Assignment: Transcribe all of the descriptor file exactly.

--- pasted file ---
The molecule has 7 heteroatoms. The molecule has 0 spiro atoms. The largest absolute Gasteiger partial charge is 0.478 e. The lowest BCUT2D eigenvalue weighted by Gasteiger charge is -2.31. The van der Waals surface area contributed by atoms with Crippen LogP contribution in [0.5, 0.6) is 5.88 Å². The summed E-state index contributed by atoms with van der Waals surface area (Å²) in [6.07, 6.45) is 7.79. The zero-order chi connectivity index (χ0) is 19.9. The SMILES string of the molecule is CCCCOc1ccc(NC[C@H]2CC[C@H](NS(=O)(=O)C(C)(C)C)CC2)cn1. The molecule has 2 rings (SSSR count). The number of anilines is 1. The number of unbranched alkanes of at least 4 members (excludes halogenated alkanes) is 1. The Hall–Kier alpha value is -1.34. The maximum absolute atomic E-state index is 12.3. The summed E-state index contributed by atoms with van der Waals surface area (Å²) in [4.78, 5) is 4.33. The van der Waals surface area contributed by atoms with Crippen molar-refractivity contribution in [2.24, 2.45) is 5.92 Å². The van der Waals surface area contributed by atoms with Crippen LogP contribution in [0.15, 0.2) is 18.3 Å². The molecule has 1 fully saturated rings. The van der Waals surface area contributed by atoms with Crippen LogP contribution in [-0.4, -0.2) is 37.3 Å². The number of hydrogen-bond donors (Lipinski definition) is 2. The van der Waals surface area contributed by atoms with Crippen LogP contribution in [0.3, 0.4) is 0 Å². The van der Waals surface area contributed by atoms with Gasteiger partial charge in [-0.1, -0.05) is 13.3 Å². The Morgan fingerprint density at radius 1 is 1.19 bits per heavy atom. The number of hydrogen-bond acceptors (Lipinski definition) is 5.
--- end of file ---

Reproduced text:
The molecule has 7 heteroatoms. The molecule has 0 spiro atoms. The largest absolute Gasteiger partial charge is 0.478 e. The lowest BCUT2D eigenvalue weighted by Gasteiger charge is -2.31. The van der Waals surface area contributed by atoms with Crippen LogP contribution in [0.5, 0.6) is 5.88 Å². The summed E-state index contributed by atoms with van der Waals surface area (Å²) in [6.07, 6.45) is 7.79. The zero-order chi connectivity index (χ0) is 19.9. The SMILES string of the molecule is CCCCOc1ccc(NC[C@H]2CC[C@H](NS(=O)(=O)C(C)(C)C)CC2)cn1. The molecule has 2 rings (SSSR count). The number of anilines is 1. The number of unbranched alkanes of at least 4 members (excludes halogenated alkanes) is 1. The Hall–Kier alpha value is -1.34. The maximum absolute atomic E-state index is 12.3. The summed E-state index contributed by atoms with van der Waals surface area (Å²) in [4.78, 5) is 4.33. The van der Waals surface area contributed by atoms with Crippen molar-refractivity contribution in [2.24, 2.45) is 5.92 Å². The van der Waals surface area contributed by atoms with Crippen LogP contribution in [0.15, 0.2) is 18.3 Å². The molecule has 1 fully saturated rings. The van der Waals surface area contributed by atoms with Crippen LogP contribution in [-0.4, -0.2) is 37.3 Å². The number of hydrogen-bond donors (Lipinski definition) is 2. The van der Waals surface area contributed by atoms with Crippen LogP contribution in [0.3, 0.4) is 0 Å². The van der Waals surface area contributed by atoms with Gasteiger partial charge in [-0.1, -0.05) is 13.3 Å². The Morgan fingerprint density at radius 1 is 1.19 bits per heavy atom. The number of hydrogen-bond acceptors (Lipinski definition) is 5.